Sunday, April 20, 2014

King Solomon's Mines


It's been a very exciting weekend here at Chateau Maine as I gathered my campaign staff together in my lovely Regency furnished dining room for some strategizing. Between deliveries of take-out from Spago and Skybar, Joseph my manager, Madame Rose my publicist, Tommy my Jungian therapist, Mr. Brad my personal decorator, Fajer and Hellmann attorneys and I met to strategize and figure out the best way to get our message across in the California governor's race. It's early days yet and we have quite some distance to go, but the latest poll shows me pulling ahead of Gallagher and Gary Coleman and coming within striking distance of Arianna Huffington.

Our first decision was that we would get better press coverage if we could get all of the celebrity candidates together for a group event. Fajer and Hellmann suggested a formal debate, with us all at podia and a stentorian moderator in the Walter Cronkite mode. I thought about it for a moment, but decided something with more flair, which would show all of my assets to best advantage, was needed. After more discussion, I am pleased to announce that I will be hosting a 'Tap Off' for the candidates at the Shrine Auditorium later in the month. Each candidate will have five minutes to present their ideas for the future of the great state of California in the form of a tap solo, with the winner judged by applause-o-meter. I was so excited, I had to retire to my boudoir to start working on my costume. I haven't made a final decision but I'm going to accessorize with the diamond tiara that Norman bought at Elizabeth Taylor's yard sale a few years back.

As I was trying on the diamonds, I turned on the television looking for inspiration and found that one of the cable stations was running the 1985 version of King Solomon's Mines with Richard Chamberlain and Sharon Stone. As the plot revolves around a fabulous diamond mine, I decided to settle in for a couple of hours. Besides, my campaign staff were beginning to bore me with their talk of yard signs and doorbelling. I had seen several of the earlier film versions of the H. Rider Haggard classic, but had missed this one which came and went very quickly one summer. After seeing the whole thing, I understand why.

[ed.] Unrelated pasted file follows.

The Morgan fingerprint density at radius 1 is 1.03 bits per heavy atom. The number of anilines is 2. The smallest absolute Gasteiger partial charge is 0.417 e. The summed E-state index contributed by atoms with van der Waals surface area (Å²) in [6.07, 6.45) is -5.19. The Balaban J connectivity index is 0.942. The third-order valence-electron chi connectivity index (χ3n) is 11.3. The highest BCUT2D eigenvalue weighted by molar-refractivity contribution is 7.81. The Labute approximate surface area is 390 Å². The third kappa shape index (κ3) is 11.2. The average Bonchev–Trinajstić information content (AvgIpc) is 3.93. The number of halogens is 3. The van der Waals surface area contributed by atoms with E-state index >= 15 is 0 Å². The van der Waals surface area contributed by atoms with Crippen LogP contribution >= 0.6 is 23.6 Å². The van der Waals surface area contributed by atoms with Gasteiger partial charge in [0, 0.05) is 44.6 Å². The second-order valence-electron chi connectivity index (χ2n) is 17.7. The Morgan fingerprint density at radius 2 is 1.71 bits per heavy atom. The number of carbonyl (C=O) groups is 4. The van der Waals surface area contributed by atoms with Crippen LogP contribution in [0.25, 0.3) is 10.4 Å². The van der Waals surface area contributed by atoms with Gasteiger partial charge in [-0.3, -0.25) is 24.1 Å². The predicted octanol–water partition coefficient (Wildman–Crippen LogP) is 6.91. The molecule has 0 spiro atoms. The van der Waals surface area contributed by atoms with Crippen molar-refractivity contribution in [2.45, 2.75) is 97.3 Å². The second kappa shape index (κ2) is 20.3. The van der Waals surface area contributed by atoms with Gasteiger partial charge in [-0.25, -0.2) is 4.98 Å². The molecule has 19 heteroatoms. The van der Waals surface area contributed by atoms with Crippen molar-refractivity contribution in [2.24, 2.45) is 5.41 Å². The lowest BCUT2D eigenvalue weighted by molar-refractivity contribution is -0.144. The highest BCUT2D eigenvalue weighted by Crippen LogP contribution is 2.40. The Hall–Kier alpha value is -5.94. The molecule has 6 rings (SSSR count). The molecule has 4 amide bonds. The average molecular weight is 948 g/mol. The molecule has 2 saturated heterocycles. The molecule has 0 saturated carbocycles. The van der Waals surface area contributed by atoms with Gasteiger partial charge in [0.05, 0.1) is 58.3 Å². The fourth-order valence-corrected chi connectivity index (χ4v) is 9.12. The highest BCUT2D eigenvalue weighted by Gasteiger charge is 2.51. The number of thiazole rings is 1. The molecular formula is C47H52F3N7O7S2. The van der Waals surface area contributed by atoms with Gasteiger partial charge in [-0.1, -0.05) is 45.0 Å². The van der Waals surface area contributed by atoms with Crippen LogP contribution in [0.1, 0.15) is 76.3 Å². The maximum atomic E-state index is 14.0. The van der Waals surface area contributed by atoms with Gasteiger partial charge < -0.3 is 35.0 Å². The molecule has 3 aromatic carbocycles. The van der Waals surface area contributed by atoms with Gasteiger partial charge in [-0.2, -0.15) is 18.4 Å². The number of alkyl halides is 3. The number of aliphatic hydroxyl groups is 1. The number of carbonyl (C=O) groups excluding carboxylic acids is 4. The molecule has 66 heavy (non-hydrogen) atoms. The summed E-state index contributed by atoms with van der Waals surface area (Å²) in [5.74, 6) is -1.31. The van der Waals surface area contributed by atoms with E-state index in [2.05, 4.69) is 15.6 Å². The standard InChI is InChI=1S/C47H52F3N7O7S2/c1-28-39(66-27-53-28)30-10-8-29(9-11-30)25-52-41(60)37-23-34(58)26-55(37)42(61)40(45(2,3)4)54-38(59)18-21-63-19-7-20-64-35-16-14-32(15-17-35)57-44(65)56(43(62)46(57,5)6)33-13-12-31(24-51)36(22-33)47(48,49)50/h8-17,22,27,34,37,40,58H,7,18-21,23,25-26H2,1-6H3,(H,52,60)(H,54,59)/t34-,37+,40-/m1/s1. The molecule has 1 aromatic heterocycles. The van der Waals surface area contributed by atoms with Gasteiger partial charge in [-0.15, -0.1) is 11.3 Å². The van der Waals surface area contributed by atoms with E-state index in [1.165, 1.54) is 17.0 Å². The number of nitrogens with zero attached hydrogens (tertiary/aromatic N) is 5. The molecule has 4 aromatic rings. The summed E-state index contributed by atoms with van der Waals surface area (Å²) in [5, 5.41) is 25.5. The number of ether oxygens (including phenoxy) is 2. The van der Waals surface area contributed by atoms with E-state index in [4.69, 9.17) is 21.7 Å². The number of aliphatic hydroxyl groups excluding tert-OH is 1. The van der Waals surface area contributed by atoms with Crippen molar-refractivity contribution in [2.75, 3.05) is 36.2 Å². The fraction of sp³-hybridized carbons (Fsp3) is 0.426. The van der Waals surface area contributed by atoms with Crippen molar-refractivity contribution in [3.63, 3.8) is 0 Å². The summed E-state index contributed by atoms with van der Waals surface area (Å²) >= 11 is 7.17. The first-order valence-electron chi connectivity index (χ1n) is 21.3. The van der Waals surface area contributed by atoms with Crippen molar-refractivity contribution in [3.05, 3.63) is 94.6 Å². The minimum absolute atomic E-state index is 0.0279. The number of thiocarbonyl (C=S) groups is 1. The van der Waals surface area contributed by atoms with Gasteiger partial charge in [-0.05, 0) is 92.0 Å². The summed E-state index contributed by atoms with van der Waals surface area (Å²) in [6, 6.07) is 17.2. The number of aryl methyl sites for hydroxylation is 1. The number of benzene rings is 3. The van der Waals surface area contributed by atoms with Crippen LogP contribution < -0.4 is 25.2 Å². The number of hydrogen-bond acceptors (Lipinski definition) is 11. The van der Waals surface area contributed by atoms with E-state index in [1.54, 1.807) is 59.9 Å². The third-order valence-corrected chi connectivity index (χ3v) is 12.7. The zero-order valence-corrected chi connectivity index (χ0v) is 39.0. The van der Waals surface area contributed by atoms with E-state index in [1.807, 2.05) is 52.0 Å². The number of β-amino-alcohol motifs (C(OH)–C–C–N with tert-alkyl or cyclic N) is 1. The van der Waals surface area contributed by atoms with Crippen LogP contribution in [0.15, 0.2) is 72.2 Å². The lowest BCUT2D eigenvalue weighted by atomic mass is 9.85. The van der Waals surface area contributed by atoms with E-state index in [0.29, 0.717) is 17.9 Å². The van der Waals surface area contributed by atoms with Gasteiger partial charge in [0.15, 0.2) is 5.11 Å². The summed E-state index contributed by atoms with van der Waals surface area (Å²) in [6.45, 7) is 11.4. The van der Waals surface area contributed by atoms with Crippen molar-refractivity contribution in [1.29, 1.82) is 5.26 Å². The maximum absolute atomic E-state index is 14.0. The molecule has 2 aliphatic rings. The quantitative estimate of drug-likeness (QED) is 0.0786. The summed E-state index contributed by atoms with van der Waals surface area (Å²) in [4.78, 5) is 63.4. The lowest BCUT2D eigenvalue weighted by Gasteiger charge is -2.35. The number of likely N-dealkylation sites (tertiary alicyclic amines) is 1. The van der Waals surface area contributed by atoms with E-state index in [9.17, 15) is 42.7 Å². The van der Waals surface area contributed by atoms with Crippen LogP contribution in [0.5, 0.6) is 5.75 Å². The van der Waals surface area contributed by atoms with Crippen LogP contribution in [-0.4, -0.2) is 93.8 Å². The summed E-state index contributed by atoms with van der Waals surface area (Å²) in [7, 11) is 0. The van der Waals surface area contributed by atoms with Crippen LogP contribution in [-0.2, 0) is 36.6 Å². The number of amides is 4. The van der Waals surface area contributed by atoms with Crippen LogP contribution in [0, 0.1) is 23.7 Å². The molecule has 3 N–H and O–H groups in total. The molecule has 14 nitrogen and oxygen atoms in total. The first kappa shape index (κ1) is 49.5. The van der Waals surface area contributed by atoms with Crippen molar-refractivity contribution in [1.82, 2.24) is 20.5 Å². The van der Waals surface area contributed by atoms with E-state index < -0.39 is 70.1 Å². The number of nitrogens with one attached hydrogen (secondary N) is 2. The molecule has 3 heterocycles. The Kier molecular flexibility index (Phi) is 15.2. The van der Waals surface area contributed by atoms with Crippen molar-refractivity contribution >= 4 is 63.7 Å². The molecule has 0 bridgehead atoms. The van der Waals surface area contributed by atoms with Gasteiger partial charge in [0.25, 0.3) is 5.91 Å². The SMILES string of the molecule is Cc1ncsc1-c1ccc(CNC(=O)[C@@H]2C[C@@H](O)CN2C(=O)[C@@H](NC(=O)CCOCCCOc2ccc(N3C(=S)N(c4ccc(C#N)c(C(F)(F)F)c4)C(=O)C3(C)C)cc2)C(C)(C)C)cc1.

King Solomon's Mines is the story of heroic Allan Quartermain(Richard Chamberlain), one of the great white hunters of late 19th and early 20th century Africa. He has been hired by Jesse Huston (Sharon Stone) to guide her to a distant city in search of her father, vanished in his search for the legendary diamond mines of King Solomon and the Queen of Sheba. There they discover a map, and soon they are off after treasure, pursued by evil Germans (led by a hammy Herbert Lom) and even more evil Turks (led by an even hammier John Rhys-Davies). This leads to a whole series of bad action set pieces including a market place battle, leaping over the top of a train, a biplane dogfight, and a swan dive into a very large pot of cannibal stew. By the time we get to the African tribe who seem to have escaped from Cirque to Soleil and spend their days perfecting their rope and silks routines, I was full of helpless giggles and we hadn't even gotten to the mines yet. Of course the mines are eventually reached, they're full of cut glass and left over sets from Indiana Jones and the Temple of Doom. There's a lot of fighting, some bad special effect volcanic explosions and are heroes are off to the next adventure. (Allan Quartermain and the Lost City of Gold, made concurrently with this film despite critical and audience revulsion.)

The film is basically a cheap knock-off of the Indiana Jones films of Steven Spielberg. Quartermain has a big hat, a bigger braggadocio, and quips that dribble down his chin, rather than spring forth in sparkling repartee. Chamberlain, never anyone's idea of an action hero, is completely miscast in the central role and looks like he'd much rather be anywhere else. As his partner in crime, Sharon Stone, several years before her leg crossing success, shrieks and screeches her way through her damsel in distress part, like an epileptic macaw. She makes Kate Capshaw's annoying Willie Scott look like a Kathy Bates earth mother. The supporting cast at least have a little bit of fun with their stock parts, even if there's no racial stereotype the film makers overlook.

The film was made by the Golan-Globus outfit, Israeli financiers whose Cannon group became synonymous with cinematic junk in the 1980s. They were known as being amongst the most parsimonious of film makers and every penny saved shows up on the screen. The African vistas look suspiciously like southern California, with badly matched stock animal footage spliced in. The sets are obvious papier-mache. The miniatures can be spotted a mile away. Wires and cables and boom shadows are seen at regular intervals. The stunts are completely unconvincing, with Richard Chamberlain disappearing under his hat for a stunt double so often, you feel you're watching a late Roger Moore Bond film.

While the film is a turkey, director J. Lee Thompson does keep it moving from bad sequence to bad sequence. The whole thing is like a chain reaction accident on the freeway. You watch from your vantage point in horrified disbelief, while gleefully anticipating the next scene to see how much worse it can get. It never disappoints. Do not, under any circumstances, expend money on this 'entertainment' but, if it happens to show up on late night HBO sometime, you might catch it for the unintentional hilarity it provokes.

Carpet rolling. Exploding antiquities shop. Plastic vegetables. Mardi Gras beads masquerading as native jewelry. Gratuitous airfield strafing. Gratuitous river of lava. Gratuitous quicksand. Gratuitous collapsing death chamber. Pot rolling. Wicked ancient crone. Sinking Victrola.

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